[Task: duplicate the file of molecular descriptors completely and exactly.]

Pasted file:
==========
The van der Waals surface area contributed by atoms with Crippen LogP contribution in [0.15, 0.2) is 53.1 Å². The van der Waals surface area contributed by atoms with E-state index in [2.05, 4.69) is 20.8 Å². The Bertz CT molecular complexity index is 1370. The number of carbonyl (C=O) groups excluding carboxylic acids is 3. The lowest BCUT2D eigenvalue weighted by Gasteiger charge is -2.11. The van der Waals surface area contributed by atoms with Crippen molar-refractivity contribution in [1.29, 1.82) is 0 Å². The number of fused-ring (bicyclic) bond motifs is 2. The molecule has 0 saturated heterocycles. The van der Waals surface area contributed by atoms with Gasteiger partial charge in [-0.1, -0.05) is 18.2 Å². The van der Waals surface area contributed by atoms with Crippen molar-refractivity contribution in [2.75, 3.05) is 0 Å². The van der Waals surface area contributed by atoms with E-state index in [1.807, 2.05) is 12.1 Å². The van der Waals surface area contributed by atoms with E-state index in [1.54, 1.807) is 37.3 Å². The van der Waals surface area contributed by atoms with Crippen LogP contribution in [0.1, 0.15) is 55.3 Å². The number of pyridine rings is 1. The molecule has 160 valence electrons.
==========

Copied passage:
The van der Waals surface area contributed by atoms with Crippen LogP contribution in [0.15, 0.2) is 53.1 Å². The van der Waals surface area contributed by atoms with E-state index in [2.05, 4.69) is 20.8 Å². The Bertz CT molecular complexity index is 1370. The number of carbonyl (C=O) groups excluding carboxylic acids is 3. The lowest BCUT2D eigenvalue weighted by Gasteiger charge is -2.11. The van der Waals surface area contributed by atoms with Crippen molar-refractivity contribution in [1.29, 1.82) is 0 Å². The number of fused-ring (bicyclic) bond motifs is 2. The molecule has 0 saturated heterocycles. The van der Waals surface area contributed by atoms with Gasteiger partial charge in [-0.1, -0.05) is 18.2 Å². The van der Waals surface area contributed by atoms with Crippen molar-refractivity contribution in [2.75, 3.05) is 0 Å². The van der Waals surface area contributed by atoms with E-state index in [1.807, 2.05) is 12.1 Å². The van der Waals surface area contributed by atoms with E-state index in [1.54, 1.807) is 37.3 Å². The van der Waals surface area contributed by atoms with Crippen LogP contribution in [0.1, 0.15) is 55.3 Å². The number of pyridine rings is 1. The molecule has 160 valence electrons.